Build Fast! Technology for Caregivers and Families

Outpatient generally builds software much faster than most other technology developers in the healthcare industry. We’ve heard from our customers that most of their technology partners send out updates to their software annually. We don’t think that’s a recipe for success for our customers, or us. 

As a startup, we’ve been able to be extremely responsive to community needs to quickly solve workplace and home-based challenges. We believe our responsiveness to community feedback has been the critical reason we’ve created an indispensable technology product people love to use.

Outpatient averages a significant update to our iPhone and Android mobile apps every 3 weeks — some of our updates and features are planned long ahead (3 months or more) and some of them are a result of critical feedback from our customer community that happen in under two weeks. 

We wanted to shine a light on how we develop our software rapidly without compromising on user experience, privacy/security, or quality. Perhaps our small but nimble product team can serve as a model or inspiration for others who want to affect change in historically slow-moving industries like healthcare, finance, or government.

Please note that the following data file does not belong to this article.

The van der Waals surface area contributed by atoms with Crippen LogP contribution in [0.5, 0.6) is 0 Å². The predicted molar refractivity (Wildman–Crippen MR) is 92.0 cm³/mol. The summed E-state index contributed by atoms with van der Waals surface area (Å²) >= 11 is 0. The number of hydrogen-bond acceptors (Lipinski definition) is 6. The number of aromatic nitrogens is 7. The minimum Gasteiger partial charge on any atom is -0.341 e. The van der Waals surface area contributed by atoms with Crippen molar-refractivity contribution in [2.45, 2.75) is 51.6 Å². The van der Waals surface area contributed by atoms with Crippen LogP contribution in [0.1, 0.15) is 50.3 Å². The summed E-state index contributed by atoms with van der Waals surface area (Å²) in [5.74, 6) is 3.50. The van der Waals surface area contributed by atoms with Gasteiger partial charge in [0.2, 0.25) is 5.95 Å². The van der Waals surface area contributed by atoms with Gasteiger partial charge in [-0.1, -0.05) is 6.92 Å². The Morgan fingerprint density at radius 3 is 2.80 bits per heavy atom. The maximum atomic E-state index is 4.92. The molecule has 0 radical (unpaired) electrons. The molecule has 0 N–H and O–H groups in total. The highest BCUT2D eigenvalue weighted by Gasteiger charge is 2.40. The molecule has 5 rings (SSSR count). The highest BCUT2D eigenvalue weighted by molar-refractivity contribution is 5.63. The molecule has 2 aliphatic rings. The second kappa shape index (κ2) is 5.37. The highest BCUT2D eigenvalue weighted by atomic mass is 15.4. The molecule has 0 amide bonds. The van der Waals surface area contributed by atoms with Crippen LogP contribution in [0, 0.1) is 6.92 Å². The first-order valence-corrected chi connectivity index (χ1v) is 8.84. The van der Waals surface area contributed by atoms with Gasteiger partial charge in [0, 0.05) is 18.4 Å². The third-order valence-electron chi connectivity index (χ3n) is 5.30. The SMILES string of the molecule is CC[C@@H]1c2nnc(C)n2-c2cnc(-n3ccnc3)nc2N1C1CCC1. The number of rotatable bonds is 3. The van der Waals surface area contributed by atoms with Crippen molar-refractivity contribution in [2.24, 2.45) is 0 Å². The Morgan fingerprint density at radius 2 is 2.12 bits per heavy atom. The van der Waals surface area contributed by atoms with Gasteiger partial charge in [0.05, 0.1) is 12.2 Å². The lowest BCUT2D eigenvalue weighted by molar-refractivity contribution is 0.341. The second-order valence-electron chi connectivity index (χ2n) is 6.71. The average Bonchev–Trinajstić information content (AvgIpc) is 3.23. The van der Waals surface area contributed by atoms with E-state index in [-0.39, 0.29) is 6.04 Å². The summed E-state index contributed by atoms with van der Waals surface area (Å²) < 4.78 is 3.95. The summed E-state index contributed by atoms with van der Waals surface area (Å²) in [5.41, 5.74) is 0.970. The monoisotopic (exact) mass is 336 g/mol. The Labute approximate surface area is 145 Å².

Befitting today’s visual world, Outpatient product development is all about image. Our framework for product development is Empathy + Artisanship + Math + Grit + Iteration. EAMGI doesn’t really roll off the 👅, so we rearranged the letters into IMAGE for easy remembering. 

Empathy – we have found it much easier to develop products in our careers when as designers or builders, we are building products that we ourselves use. While we layer in user research (interviews, panels) and math (see below), one of the ways we cut down development time is that we are designing a product we use ourselves every day and we intrinsically understand what “we” need. 

In our case, “we” also have the same product needs as the customers and users of the Outpatient app. All of our engineers are currently or recently been a family caregiver. Some of us have loved ones living in senior living communities. One of us has even been a speech pathologist inside a senior living community!